The importance of Uncle Ho cannot be underestimated. When Communist forces seized Saigon in 1975 they renamed the city after him. Some 1100 kilometres (2 hours by plane or 33 hours by train) separate the two cities and while, from the air, they appear similar – sprawling and surprisingly green cities on the caramel-coloured Mekong – on the ground there are marked differences. Hanoi retains more French charm while Ho Chi Minh immediately presents as more westernised. In the south, the 1955-75 conflict is referred to as the Vietnam War but in the north it is called the American War.
Moreover, many locals still call the southern capital Saigon. You’ll still find French colonial buildings dotted around Ho Chi Minh City too, like my elegant centre-city hotel that has kept its 1930s name, Grand Hotel Saigon.
On a city tour, the Reunification Palace is most interesting for the gates broken down in 1975, when the Communists charged through, but the CIA building has nothing to remind me of the famous evacuation pic of people clinging to chopper skids. At the War Remnants Museum the number of American aircraft is interesting, while seeing how prisoners were treated is chilling, with the scariest exhibit the French guillotine, dragged around the country to execute ‘traitors’ until 1969.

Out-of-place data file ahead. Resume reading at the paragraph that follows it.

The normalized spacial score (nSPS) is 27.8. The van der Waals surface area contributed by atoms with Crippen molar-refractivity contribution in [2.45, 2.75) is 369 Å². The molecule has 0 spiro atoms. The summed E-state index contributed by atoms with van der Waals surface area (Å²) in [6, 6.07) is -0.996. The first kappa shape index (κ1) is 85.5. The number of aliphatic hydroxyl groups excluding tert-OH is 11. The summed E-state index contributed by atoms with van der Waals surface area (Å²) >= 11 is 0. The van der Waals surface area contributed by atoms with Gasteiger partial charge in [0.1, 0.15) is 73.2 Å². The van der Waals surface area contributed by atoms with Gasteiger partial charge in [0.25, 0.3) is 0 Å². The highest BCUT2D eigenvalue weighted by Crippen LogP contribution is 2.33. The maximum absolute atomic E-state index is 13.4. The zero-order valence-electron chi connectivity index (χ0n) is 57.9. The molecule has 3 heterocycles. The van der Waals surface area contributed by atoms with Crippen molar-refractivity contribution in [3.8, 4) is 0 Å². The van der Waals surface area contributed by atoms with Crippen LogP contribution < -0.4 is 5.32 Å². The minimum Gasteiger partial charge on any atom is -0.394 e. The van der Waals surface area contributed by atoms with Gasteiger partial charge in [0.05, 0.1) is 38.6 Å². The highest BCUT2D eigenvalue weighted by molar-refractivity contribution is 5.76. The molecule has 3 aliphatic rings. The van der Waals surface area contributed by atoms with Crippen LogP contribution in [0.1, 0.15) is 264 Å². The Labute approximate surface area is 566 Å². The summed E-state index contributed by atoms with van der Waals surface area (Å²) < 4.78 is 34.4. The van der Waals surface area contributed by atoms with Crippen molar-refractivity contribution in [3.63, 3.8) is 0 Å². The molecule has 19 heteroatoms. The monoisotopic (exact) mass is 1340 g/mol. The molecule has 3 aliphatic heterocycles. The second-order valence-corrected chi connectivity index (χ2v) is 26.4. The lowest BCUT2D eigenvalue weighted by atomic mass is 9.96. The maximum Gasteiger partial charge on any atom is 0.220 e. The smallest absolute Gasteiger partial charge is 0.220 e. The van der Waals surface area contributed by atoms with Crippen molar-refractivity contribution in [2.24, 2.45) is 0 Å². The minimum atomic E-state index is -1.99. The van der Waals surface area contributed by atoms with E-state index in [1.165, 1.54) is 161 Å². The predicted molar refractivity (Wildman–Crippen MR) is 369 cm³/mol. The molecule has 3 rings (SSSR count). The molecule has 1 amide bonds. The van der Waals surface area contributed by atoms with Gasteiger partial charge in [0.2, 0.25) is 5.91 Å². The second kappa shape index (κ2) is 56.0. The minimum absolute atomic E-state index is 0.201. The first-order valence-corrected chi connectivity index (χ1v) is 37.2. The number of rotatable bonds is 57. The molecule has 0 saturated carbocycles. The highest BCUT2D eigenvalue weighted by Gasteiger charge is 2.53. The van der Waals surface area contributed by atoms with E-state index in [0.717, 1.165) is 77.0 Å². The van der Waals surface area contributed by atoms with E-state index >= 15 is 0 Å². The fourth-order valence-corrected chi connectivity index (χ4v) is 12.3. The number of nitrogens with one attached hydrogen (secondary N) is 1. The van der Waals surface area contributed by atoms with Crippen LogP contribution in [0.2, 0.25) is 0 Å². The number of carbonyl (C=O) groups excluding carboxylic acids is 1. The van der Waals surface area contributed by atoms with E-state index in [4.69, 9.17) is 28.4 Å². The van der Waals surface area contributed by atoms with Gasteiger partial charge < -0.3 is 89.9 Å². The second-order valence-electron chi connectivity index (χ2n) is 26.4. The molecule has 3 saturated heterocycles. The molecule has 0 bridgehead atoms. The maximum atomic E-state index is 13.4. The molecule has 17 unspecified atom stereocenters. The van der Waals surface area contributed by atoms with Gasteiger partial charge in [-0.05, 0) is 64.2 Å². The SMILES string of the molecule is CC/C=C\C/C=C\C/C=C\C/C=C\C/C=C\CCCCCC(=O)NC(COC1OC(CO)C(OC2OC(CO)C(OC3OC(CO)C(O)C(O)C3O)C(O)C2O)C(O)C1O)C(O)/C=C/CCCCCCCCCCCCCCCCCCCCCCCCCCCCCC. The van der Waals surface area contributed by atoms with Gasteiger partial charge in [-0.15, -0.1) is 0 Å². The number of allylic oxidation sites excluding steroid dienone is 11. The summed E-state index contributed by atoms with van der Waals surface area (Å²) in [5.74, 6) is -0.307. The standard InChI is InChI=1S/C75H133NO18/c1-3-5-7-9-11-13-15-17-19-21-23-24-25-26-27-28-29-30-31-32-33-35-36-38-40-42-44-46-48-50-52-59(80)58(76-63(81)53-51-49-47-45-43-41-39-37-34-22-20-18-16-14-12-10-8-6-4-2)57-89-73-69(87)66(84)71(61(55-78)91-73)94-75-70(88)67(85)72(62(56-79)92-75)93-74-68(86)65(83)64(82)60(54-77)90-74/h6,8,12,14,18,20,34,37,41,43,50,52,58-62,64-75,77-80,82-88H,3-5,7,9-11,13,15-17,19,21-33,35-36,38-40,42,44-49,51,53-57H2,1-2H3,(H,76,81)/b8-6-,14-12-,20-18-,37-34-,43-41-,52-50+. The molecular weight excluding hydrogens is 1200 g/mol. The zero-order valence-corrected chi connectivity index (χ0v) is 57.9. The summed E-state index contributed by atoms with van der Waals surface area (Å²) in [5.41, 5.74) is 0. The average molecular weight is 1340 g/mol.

I’m happy to trade grue for calm at the Taoist Jade Emperor (or Tortoise) Pagoda. I obey the sign ‘xin để giày dép nổi dậy’ (literally ‘Please leave the footwear up’), although I curse that I’m wearing laced sneakers, instead of sandals more easily kicked off.
A friendly monk lets me take his photo and hopefully he blesses me, as the next part of my journey involves crossing the river in a low-slung boat with ratty cane chairs to sit on and no life jackets. That seems safer than an even lower-slung canoe along a canal, where I’m convinced crocodiles lurk. It’s the only time I’ve been glad to learn a species is now rare.
Back on land, a sumptuous lunch reminds me why I’ve fallen in love with Vietnam and leaves me wondering why I left it so long to visit and how soon before I can return.